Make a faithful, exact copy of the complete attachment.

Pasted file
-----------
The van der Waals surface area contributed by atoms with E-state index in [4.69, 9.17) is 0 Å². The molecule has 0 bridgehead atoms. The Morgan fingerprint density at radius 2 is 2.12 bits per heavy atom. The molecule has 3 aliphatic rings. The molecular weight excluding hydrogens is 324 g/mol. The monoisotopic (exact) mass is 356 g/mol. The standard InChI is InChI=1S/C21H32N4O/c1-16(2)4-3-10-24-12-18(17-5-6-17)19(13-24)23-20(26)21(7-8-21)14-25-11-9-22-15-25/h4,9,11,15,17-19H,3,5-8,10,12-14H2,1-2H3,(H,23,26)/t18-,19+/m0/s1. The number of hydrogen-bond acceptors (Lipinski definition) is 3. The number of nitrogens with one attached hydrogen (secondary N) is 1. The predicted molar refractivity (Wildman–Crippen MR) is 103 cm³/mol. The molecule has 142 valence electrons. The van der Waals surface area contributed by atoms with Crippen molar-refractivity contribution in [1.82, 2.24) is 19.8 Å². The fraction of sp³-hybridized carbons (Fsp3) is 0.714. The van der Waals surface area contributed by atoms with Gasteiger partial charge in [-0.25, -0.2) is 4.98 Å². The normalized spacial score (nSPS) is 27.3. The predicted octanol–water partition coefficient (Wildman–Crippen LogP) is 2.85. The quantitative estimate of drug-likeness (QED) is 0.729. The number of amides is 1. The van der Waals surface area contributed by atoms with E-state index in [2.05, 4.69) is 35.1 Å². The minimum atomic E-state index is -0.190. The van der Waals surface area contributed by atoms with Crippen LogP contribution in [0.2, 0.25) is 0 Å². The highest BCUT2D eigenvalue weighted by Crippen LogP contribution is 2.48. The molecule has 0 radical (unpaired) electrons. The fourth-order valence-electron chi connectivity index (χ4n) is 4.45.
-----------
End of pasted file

The van der Waals surface area contributed by atoms with E-state index in [4.69, 9.17) is 0 Å². The molecule has 0 bridgehead atoms. The Morgan fingerprint density at radius 2 is 2.12 bits per heavy atom. The molecule has 3 aliphatic rings. The molecular weight excluding hydrogens is 324 g/mol. The monoisotopic (exact) mass is 356 g/mol. The standard InChI is InChI=1S/C21H32N4O/c1-16(2)4-3-10-24-12-18(17-5-6-17)19(13-24)23-20(26)21(7-8-21)14-25-11-9-22-15-25/h4,9,11,15,17-19H,3,5-8,10,12-14H2,1-2H3,(H,23,26)/t18-,19+/m0/s1. The number of hydrogen-bond acceptors (Lipinski definition) is 3. The number of nitrogens with one attached hydrogen (secondary N) is 1. The predicted molar refractivity (Wildman–Crippen MR) is 103 cm³/mol. The molecule has 142 valence electrons. The van der Waals surface area contributed by atoms with Crippen molar-refractivity contribution in [1.82, 2.24) is 19.8 Å². The fraction of sp³-hybridized carbons (Fsp3) is 0.714. The van der Waals surface area contributed by atoms with Gasteiger partial charge in [-0.25, -0.2) is 4.98 Å². The normalized spacial score (nSPS) is 27.3. The predicted octanol–water partition coefficient (Wildman–Crippen LogP) is 2.85. The quantitative estimate of drug-likeness (QED) is 0.729. The number of amides is 1. The van der Waals surface area contributed by atoms with E-state index in [2.05, 4.69) is 35.1 Å². The minimum atomic E-state index is -0.190. The van der Waals surface area contributed by atoms with Crippen LogP contribution in [0.2, 0.25) is 0 Å². The highest BCUT2D eigenvalue weighted by Crippen LogP contribution is 2.48. The molecule has 0 radical (unpaired) electrons. The fourth-order valence-electron chi connectivity index (χ4n) is 4.45.